Becoming an Early Entrant into a Hotel Market
“Many hotel developers are usually behind the wave when it comes to exploring future potential,” says Shuja Zaidi, Vice President Projects – KSA, Hilton Worldwide. “By the time they jump in to take advantage of a booming city and actually complete the project, the market may be already saturated,” he goes on to say.
Zaidi, a speaker at the Infrastructure and Property Development MEA 2013, suggests that infrastructure and property developers become early entrants into a market by performing better feasibility studies ahead of time.
What opportunities could hotel developers in the Middle East take advantage of today?
Developers usually wait to see the results of how others are doing, before they consider building a hotel themselves. By the time they jump in to take advantage of a booming city and actually complete the project, the market may be already saturated. Riyadh is an example. That opportunity could have been cashed in a long time ago, but by the time hotels were up and running, there was an oversupply and land prices had shot up. That takes time for a market to absorb and you end up working the project at a lower IRR.
Developers can look at many other indicators instead of waiting for someone to take a chance. Looking at municipality and government plans for expansion would help them be a step ahead. It is always the early bird who gets the worm. For example, when a substantial amount of money is being invested from the public sector into the infrastructure of a city, or the government has signed off on a plan for building an economic city, they should be an early entrant. Sometimes the hotel itself creates more demand.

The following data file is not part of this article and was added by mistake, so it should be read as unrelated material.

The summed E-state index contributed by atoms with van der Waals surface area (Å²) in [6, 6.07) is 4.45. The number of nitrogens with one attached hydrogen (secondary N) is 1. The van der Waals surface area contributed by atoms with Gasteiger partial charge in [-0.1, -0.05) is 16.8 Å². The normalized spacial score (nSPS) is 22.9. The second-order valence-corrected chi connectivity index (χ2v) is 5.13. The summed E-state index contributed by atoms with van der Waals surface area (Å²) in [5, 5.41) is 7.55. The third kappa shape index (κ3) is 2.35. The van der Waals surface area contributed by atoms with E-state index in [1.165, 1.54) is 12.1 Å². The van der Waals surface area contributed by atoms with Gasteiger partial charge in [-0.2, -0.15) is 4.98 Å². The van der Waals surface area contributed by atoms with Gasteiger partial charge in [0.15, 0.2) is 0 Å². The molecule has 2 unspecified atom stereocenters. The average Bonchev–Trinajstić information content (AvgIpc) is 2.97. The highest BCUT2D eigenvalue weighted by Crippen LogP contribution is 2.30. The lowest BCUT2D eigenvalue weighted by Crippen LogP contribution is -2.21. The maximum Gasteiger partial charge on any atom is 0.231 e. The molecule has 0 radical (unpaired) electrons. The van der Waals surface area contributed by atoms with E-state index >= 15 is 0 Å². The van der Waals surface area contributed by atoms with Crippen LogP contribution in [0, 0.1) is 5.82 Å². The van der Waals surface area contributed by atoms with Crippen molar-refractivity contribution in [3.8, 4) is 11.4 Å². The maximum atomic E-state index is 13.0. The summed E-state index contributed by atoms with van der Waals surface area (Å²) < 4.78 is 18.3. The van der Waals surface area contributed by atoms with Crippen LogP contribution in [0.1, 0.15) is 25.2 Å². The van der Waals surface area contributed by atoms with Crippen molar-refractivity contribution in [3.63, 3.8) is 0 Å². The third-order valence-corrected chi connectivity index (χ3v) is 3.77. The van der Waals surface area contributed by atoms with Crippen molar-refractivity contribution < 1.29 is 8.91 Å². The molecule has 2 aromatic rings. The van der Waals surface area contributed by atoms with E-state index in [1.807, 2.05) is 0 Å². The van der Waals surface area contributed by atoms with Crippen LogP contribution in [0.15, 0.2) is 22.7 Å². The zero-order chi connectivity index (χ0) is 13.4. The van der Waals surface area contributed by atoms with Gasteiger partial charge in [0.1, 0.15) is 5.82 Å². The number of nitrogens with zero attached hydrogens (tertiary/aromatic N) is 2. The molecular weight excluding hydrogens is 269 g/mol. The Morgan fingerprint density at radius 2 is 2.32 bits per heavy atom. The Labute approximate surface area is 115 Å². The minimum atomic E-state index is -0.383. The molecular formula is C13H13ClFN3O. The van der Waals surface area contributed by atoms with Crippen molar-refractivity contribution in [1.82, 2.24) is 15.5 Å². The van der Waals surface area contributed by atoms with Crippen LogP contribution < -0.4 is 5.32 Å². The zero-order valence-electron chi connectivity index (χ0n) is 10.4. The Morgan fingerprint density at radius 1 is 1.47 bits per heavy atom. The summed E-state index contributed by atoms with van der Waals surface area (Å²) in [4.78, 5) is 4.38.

How can luxury hotels set themselves apart?
Every luxury hotel nowadays provides the basics, so there has been a lot of focus on developing customer loyalty, treating customers like they are coming home, and customising services to their preferences. That is the race between hotel brands today.
If a product is designed specifically for a particular type of client, it will be successful, because it will serve its needs. Hotels must focus on the types of clients they are targeting. Guests in Mecca are not there to lay down in a bathtub, but to pray. A hotel in Mecca does not need expensive bathtubs.
What tips for securing project revenue could you give?
Instead of listening to engineers and architects, developers need to listen to their customers and know their market. Unfortunately most feasibility studies are done when the owner or developer has made up his mind, and the study becomes a rubber-stamping exercise to get a loan. They should take feasibility to the heart and do a proper market study.
What is necessary for a successful owner-operation relationship?
The hotel management agreement has to cover every possible scenario, but if there is a good relationship between the owner and operator, no one will need to ever look up the contract. Each party must manage each other’s expectations, be sincere and upfront. A lot of times, owners expect fast returns but that is not the nature of the industry. The operator should be upfront on a hotel’s projected performance during the ramp-up period while the owners need to be more realistic about their expectations during the ramp-up. As long as there is clear understanding and transparent dialogue between the two parties, the relationship can be very fruitful for both.
Author: Sarin Kouyoumdjian-Gurunlian,
Press Manager, marcus evans, Summits Division
Contact: Christian Platsakis, Marketing & PR Coordinator, Marcus evans, Summits Division
Tel: + 357 22 849 313
About the Infrastructure & Property Development MEA Summit 2013
This unique forum will take place at the Park Hyatt Dubai, Dubai, UAE, 12 – 13 May 2013. Offering much more than any conference, exhibition or trade show, this exclusive meeting will bring together esteemed industry thought leaders and solution providers to a highly focused and interactive networking event. The Summit includes presentations on design trends, project financing, mega developments, and green building initiatives.